The Mongolian-Russian and Sino-Mongolian relations from the very beginning have formed their own formats for maintaining bilateral dialogue, ranging from fairly frequent mutual visits by heads of state to a number of regular platforms and projects, such as meetings of the Russian-Mongolian Intergovernmental Commission, the Russia-Mongolia-China Economic Corridor, and the Mongolian-Chinese Path of Development project (aka Steppe Route). Moreover, Mongolia’s current observer status with the SCO gives it full access to the organization’s negotiating resources – it is not the first time that a Russia-China-Mongolia summit will be held on the margins of an SCO summit.

5 – Participation in SCO economic initiatives as a member does not look beneficial for Mongolia in the presence of a separate system of “Belt and Road” initiatives

At the moment, the volume of infrastructure and industrial projects within the framework of the latter organization is much wider than within the framework of the SCO. Moreover, participation in them does not require Mongolia to have any formalized membership. Thus, the situation can change only when the PRC finally determines the ratio of the SCO and the Belt and Road. If the latter becomes the economic dimension of the former, SCO membership will become more attractive to Mongolia. However, the question of the degree of involvement of the territory of Mongolia in the implementation of transport infrastructure and technological projects of this Chinese economic megaproject remains open.

6 -Membership in the SCO could deprive Mongolia of a “third neighbor”

The evidentiary basis of this thesis includes a proof by contradiction. Thus, Mongolia’s accession to the SCO could aggravate the country’s relations with “third” countries, namely the states of Europe, the United States, Japan and South Korea. The political elites of these countries see the SCO as a pillar of China’s system of “alliances” aimed at limiting Western influence in the Asian regions bordering it.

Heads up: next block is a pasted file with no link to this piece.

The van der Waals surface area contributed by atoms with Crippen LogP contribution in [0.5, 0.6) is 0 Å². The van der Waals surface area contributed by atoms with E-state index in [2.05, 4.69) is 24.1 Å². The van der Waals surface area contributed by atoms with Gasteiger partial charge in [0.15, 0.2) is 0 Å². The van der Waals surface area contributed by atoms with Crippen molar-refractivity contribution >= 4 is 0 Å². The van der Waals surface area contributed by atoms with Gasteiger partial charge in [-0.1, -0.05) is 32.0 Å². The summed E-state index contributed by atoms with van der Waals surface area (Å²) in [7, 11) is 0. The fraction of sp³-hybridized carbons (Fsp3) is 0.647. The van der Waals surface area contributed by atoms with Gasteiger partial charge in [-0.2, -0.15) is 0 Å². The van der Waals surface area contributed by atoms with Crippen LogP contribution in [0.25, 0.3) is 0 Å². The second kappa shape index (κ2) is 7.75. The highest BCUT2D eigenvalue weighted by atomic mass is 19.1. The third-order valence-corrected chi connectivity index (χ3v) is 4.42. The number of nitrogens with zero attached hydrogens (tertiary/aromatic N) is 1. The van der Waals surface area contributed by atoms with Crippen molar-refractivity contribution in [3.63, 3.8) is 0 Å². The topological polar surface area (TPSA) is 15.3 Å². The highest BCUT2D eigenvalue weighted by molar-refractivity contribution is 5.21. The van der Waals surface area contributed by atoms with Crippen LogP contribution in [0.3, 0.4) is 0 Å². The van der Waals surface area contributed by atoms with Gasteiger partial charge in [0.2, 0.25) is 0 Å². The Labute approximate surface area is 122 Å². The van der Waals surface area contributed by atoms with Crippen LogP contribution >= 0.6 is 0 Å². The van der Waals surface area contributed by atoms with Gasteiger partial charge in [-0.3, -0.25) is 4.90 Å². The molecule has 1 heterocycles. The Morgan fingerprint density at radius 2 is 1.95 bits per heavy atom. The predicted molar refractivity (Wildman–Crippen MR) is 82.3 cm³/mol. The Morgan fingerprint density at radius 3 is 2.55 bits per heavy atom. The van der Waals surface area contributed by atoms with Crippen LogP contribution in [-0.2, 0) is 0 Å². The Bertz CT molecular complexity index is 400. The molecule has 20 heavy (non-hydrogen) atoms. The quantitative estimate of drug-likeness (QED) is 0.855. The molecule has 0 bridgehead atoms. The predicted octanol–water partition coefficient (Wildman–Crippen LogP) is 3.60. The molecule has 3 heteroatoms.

By the way, Mongolia needs Western partners not only because of the relative proximity of abstract political guidelines. “Third neighbor” for Mongolia is a tool for maintaining the balance between Russia and China, which creates space for this small state for minimal political maneuvering between large neighbors.

In part, this argument has lost some of its relevance after the accession to the SCO of a state like India, which combines its membership in this organization with active participation in QUAD, which has a rather specific anti-Chinese orientation. Many foreign experts have spoken of Mongolia’s imminent membership in the SCO if India’s bid is granted. However, Mongolia did not become a member after India, precisely because of the factors outlined at the beginning of this article. In addition, credit must be given to the context of India’s acceptance into the SCO, which was coupled with the acceptance of its regional “opponent” in Pakistan. Also, because of the significant political, demographic and economic potential of this South Asian giant, as well as its significant role in the notorious “Indo-Pacific,” Western partners are much more inclined to forgive such a move to it than to Mongolia.

Conclusions and perspectives

Summarizing the above, the following general conclusion can be made. Mongolia refuses to participate in the SCO structure as a member not for political and ideological reasons, but out of sheer pragmatism. The current level of Mongolia’s participation in the SCO under the current realities of regional and global politics more than ensures the interests of this country, making the benefits of potential membership minimal. Nevertheless, one cannot say that this decision of the Mongolian leadership is not subject to change in the future: thus, in the event of a final split between the major world powers, Mongolia will probably be forced to join the SCO. However, this will only happen if Russia and China deem it necessary to put Mongolia before the choice between them or a “third neighbor.” In such a situation, Mongolia will have to make a decision on the principle of minimizing political losses.

By Boris Kushkhov
Source: New Eastern Outlook